Last November, Rolling Stone published an investigative article called “A Rape On Campus,” a horrifying account of a young woman named Jackie’s experience being gang raped at a fraternity party at the University of Virginia. Besides being unsettling simply because it was about gang rape, the article made UVA officials nervous because it made them appear negligent in their handling of the case. It also made some Rolling Stone staff members nervous, because it was based largely on Jackie’s personal account of the rape, an account that was very difficult to corroborate. But Rolling Stone went ahead and published the article anyway, internally citing the importance of believing Jackie’s story—and the stories of rape victims in general—as the reason for its leap of faith.
Days after “A Rape On Campus” was published, media commentators began questioning the methodology behind the story, even as it became one of the most-read investigative pieces in the magazine’s history. Those doubts, Rolling Stone said, were shared by writer Sabrina Rubin Erdely, who began to question Jackie’s account after Erdely finally persuaded her to name her attacker, and Jackie couldn’t recall how to spell his last name. (This was after the story was already published.) From there, Rolling Stone published an editor’s note calling the facts of the story into question. Then, an investigation by The Washington Post claimed to have discovered details proving that Jackie’s story could not have happened the way she said it did in the article. Adding to the story’s credibility problems was an investigation by the Charlottesville, Virginia police which concluded, “There is no substantive basis to support the account alleged in the Rolling Stone article.”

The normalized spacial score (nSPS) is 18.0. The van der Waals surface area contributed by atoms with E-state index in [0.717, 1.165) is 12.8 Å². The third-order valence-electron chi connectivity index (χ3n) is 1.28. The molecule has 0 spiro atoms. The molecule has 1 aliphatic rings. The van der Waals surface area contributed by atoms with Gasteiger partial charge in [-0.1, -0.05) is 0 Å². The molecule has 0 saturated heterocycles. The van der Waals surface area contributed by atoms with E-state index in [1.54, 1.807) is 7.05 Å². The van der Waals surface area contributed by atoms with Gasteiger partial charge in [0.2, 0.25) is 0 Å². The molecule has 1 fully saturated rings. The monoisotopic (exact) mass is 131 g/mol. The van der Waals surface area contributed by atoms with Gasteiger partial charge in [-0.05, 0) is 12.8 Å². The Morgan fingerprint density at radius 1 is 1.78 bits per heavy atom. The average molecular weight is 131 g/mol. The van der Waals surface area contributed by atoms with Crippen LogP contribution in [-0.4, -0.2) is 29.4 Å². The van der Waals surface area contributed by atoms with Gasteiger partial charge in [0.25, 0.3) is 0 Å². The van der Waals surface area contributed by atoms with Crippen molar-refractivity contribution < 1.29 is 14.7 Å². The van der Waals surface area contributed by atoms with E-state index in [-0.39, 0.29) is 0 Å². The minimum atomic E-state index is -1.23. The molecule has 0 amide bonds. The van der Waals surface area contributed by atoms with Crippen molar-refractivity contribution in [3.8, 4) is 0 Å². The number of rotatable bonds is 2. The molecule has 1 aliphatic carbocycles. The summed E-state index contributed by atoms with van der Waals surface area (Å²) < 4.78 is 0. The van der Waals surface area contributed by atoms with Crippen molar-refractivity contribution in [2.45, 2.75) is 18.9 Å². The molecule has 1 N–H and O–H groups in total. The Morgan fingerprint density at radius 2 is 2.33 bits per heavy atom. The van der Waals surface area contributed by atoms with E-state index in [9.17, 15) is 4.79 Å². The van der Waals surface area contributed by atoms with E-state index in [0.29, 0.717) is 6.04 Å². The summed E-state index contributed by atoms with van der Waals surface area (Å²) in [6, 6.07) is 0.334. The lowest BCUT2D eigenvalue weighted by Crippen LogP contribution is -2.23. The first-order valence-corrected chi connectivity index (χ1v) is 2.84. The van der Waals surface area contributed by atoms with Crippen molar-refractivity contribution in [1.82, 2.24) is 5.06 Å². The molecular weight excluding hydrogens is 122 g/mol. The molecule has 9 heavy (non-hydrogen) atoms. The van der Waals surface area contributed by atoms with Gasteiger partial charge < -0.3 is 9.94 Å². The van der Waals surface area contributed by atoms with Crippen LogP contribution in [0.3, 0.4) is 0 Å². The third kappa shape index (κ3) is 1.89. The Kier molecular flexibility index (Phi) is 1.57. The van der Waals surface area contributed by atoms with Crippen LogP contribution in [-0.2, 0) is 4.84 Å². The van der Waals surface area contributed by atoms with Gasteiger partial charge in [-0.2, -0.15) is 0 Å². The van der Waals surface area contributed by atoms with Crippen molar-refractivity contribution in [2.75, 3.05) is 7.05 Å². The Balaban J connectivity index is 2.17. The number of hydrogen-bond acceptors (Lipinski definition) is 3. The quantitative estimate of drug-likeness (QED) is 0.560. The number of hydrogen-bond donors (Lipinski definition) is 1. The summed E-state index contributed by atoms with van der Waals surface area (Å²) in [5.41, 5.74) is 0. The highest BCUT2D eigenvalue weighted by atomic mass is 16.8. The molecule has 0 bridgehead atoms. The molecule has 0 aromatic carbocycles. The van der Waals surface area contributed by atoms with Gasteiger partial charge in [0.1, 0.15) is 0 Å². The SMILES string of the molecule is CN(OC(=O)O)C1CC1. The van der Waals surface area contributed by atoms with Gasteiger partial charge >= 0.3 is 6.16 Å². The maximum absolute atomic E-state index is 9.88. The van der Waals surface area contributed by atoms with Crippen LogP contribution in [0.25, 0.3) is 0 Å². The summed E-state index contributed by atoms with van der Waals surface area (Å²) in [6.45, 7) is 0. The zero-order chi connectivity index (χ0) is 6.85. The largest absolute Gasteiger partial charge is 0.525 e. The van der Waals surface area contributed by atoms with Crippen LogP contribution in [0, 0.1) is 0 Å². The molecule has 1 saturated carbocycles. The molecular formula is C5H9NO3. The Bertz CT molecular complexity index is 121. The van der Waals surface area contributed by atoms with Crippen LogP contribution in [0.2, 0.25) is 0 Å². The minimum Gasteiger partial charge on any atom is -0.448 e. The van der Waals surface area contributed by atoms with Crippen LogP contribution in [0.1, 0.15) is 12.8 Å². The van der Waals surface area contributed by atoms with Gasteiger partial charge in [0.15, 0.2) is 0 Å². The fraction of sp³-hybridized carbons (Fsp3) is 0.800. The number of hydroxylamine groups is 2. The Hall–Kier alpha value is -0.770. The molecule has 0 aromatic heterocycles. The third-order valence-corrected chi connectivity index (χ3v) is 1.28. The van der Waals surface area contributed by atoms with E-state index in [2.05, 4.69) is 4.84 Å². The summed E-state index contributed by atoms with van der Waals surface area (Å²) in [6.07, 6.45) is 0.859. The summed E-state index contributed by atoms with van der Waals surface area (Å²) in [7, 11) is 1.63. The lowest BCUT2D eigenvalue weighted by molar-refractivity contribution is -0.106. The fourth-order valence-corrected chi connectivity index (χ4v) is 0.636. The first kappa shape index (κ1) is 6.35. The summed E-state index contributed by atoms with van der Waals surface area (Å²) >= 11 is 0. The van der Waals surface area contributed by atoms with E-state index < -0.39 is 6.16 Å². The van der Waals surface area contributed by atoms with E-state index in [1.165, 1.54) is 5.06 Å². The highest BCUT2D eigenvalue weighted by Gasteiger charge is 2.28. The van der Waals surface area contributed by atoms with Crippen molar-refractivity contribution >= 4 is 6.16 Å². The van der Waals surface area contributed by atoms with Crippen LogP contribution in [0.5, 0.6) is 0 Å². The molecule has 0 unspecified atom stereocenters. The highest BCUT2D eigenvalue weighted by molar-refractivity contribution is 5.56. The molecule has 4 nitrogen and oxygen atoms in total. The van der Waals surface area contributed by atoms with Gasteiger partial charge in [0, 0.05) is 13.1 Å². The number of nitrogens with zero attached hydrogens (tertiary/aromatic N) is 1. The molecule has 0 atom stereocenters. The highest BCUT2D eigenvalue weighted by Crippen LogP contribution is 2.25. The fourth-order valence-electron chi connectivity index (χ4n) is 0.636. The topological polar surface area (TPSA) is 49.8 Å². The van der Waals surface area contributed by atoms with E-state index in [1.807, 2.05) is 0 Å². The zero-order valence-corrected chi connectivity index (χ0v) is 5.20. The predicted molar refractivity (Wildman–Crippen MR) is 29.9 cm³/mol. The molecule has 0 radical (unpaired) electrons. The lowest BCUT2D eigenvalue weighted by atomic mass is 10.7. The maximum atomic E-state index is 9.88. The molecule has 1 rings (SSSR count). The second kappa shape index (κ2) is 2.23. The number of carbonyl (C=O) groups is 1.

Now, in light of an independent investigation conducted at Rolling Stone’s request by Steve Coll, dean of the Columbia University School of Journalism, the magazine has retracted “A Rape On Campus” entirely, breaking down exactly what went wrong in a lengthy mea culpa called “Rolling Stone And UVA: The Columbia University Graduate School Of Journalism Report.” Subtitled “Anatomy Of A Journalistic Failure,” the report attempts to break down the different ways by which Erdely and her editors could have prevented the story from ever making it to print, namely by fact-checking with the fraternity and pursuing the other characters—both major and minor—in Jackie’s story more aggressively for interviews.
While the magazine has been careful not to directly call Jackie a liar, Rolling Stone publisher Jann Wenner tells The New York Times that “obviously there is something here that is untruthful, and something sits at her doorstep.” This brings up fears that this story—and the resulting fallout—may only worsen circumstances for sexual assault victims, who are often afraid to step forward for fear that they will be blamed for what happened to them, or not believed at all. By publishing the full report, which lays the blame for the debacle firmly on Rolling Stone’s reporting practices, the magazine is hoping to evaporate this notion. In its retraction, Rolling Stone says,
[T]he editors and Erdely have concluded that their main fault was to be too accommodating of Jackie because she described herself as the survivor of a terrible sexual assault…Yet the explanation that Rolling Stone failed because it deferred to a victim cannot adequately account for what went wrong.
“In the long term I don’t think people are going to look back at this story and say, ‘This is why women are not coming forward,’” Will Dana, the magazine’s managing editor, tells The New York Times. “At the same time, it’s certainly not helping things immediately.” In the short term, Erdely has published an apology of her own, calling the retraction a “brutal and humbling experience.” Meanwhile, Phi Kappa Psi, the fraternity named in the article, is preparing to sue Rolling Stone for defamation, and Coll is urging neutrality, saying, “This was a failure of methodology. And this wasn’t the subject’s fault.” How this story will affect attitudes towards sexual assault on college campuses, as well as the profession of journalism in general, in the long term remains to be seen.